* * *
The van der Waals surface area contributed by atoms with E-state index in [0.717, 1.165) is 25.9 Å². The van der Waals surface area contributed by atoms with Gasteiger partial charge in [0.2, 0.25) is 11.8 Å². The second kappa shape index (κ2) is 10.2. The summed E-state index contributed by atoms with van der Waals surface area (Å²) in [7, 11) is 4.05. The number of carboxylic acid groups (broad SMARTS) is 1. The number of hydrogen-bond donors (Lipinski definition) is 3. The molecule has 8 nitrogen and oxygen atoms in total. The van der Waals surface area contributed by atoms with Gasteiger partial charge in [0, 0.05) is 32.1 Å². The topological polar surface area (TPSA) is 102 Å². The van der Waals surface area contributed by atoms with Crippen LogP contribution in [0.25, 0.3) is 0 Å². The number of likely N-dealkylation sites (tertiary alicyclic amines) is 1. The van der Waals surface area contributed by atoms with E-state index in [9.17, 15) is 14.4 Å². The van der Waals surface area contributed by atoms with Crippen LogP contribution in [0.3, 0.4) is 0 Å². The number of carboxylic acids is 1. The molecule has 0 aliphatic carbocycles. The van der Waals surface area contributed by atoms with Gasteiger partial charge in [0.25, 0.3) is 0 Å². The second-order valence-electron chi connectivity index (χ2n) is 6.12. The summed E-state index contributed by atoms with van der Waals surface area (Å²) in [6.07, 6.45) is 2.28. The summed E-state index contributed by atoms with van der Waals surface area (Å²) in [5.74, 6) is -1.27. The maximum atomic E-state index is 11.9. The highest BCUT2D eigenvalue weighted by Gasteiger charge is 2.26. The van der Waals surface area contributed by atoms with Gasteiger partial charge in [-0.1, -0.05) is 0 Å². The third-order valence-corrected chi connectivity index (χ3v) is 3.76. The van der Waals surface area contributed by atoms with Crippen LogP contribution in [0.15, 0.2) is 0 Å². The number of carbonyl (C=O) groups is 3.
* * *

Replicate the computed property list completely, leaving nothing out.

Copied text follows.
The van der Waals surface area contributed by atoms with E-state index in [0.717, 1.165) is 25.9 Å². The van der Waals surface area contributed by atoms with Gasteiger partial charge in [0.2, 0.25) is 11.8 Å². The second kappa shape index (κ2) is 10.2. The summed E-state index contributed by atoms with van der Waals surface area (Å²) in [7, 11) is 4.05. The number of carboxylic acid groups (broad SMARTS) is 1. The number of hydrogen-bond donors (Lipinski definition) is 3. The molecule has 8 nitrogen and oxygen atoms in total. The van der Waals surface area contributed by atoms with Gasteiger partial charge in [0, 0.05) is 32.1 Å². The topological polar surface area (TPSA) is 102 Å². The van der Waals surface area contributed by atoms with Crippen LogP contribution in [0.25, 0.3) is 0 Å². The number of likely N-dealkylation sites (tertiary alicyclic amines) is 1. The van der Waals surface area contributed by atoms with E-state index in [9.17, 15) is 14.4 Å². The van der Waals surface area contributed by atoms with Crippen LogP contribution in [0.3, 0.4) is 0 Å². The number of carboxylic acids is 1. The molecule has 0 aliphatic carbocycles. The van der Waals surface area contributed by atoms with Gasteiger partial charge in [0.25, 0.3) is 0 Å². The second-order valence-electron chi connectivity index (χ2n) is 6.12. The summed E-state index contributed by atoms with van der Waals surface area (Å²) in [6.07, 6.45) is 2.28. The summed E-state index contributed by atoms with van der Waals surface area (Å²) in [5.74, 6) is -1.27. The maximum atomic E-state index is 11.9. The highest BCUT2D eigenvalue weighted by Gasteiger charge is 2.26. The van der Waals surface area contributed by atoms with Gasteiger partial charge in [-0.1, -0.05) is 0 Å². The third-order valence-corrected chi connectivity index (χ3v) is 3.76. The van der Waals surface area contributed by atoms with Crippen LogP contribution in [0.15, 0.2) is 0 Å². The number of carbonyl (C=O) groups is 3.